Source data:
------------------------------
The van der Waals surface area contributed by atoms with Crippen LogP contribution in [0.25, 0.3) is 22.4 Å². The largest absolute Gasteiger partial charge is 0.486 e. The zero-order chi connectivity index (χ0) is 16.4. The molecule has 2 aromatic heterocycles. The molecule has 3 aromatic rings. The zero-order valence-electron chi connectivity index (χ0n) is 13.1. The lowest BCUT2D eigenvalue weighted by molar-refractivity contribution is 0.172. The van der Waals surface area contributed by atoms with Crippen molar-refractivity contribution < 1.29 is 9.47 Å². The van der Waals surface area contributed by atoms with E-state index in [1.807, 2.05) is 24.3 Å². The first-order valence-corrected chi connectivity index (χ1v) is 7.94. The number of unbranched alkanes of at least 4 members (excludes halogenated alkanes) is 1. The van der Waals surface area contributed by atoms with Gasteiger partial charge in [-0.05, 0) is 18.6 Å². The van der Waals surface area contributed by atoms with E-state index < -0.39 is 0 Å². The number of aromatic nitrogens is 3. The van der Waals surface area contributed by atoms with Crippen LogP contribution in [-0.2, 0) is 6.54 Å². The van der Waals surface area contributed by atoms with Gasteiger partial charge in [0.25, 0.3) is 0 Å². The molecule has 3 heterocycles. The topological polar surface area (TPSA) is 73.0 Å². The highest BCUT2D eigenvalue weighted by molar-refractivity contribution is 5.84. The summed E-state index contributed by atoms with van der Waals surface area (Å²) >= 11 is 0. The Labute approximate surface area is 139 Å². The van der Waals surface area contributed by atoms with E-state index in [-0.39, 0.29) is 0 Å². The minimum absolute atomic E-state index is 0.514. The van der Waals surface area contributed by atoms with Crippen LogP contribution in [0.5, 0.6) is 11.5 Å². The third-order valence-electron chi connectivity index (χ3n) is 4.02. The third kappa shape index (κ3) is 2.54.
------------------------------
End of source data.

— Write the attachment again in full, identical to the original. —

The van der Waals surface area contributed by atoms with Crippen LogP contribution in [0.25, 0.3) is 22.4 Å². The largest absolute Gasteiger partial charge is 0.486 e. The zero-order chi connectivity index (χ0) is 16.4. The molecule has 2 aromatic heterocycles. The molecule has 3 aromatic rings. The zero-order valence-electron chi connectivity index (χ0n) is 13.1. The lowest BCUT2D eigenvalue weighted by molar-refractivity contribution is 0.172. The van der Waals surface area contributed by atoms with Crippen molar-refractivity contribution < 1.29 is 9.47 Å². The van der Waals surface area contributed by atoms with E-state index in [1.807, 2.05) is 24.3 Å². The first-order valence-corrected chi connectivity index (χ1v) is 7.94. The number of unbranched alkanes of at least 4 members (excludes halogenated alkanes) is 1. The van der Waals surface area contributed by atoms with Gasteiger partial charge in [-0.05, 0) is 18.6 Å². The van der Waals surface area contributed by atoms with E-state index < -0.39 is 0 Å². The number of aromatic nitrogens is 3. The van der Waals surface area contributed by atoms with Crippen LogP contribution in [-0.2, 0) is 6.54 Å². The van der Waals surface area contributed by atoms with Gasteiger partial charge in [0.25, 0.3) is 0 Å². The molecule has 3 heterocycles. The topological polar surface area (TPSA) is 73.0 Å². The highest BCUT2D eigenvalue weighted by molar-refractivity contribution is 5.84. The summed E-state index contributed by atoms with van der Waals surface area (Å²) >= 11 is 0. The Labute approximate surface area is 139 Å². The van der Waals surface area contributed by atoms with E-state index in [-0.39, 0.29) is 0 Å². The minimum absolute atomic E-state index is 0.514. The van der Waals surface area contributed by atoms with Crippen LogP contribution in [0.5, 0.6) is 11.5 Å². The third-order valence-electron chi connectivity index (χ3n) is 4.02. The third kappa shape index (κ3) is 2.54.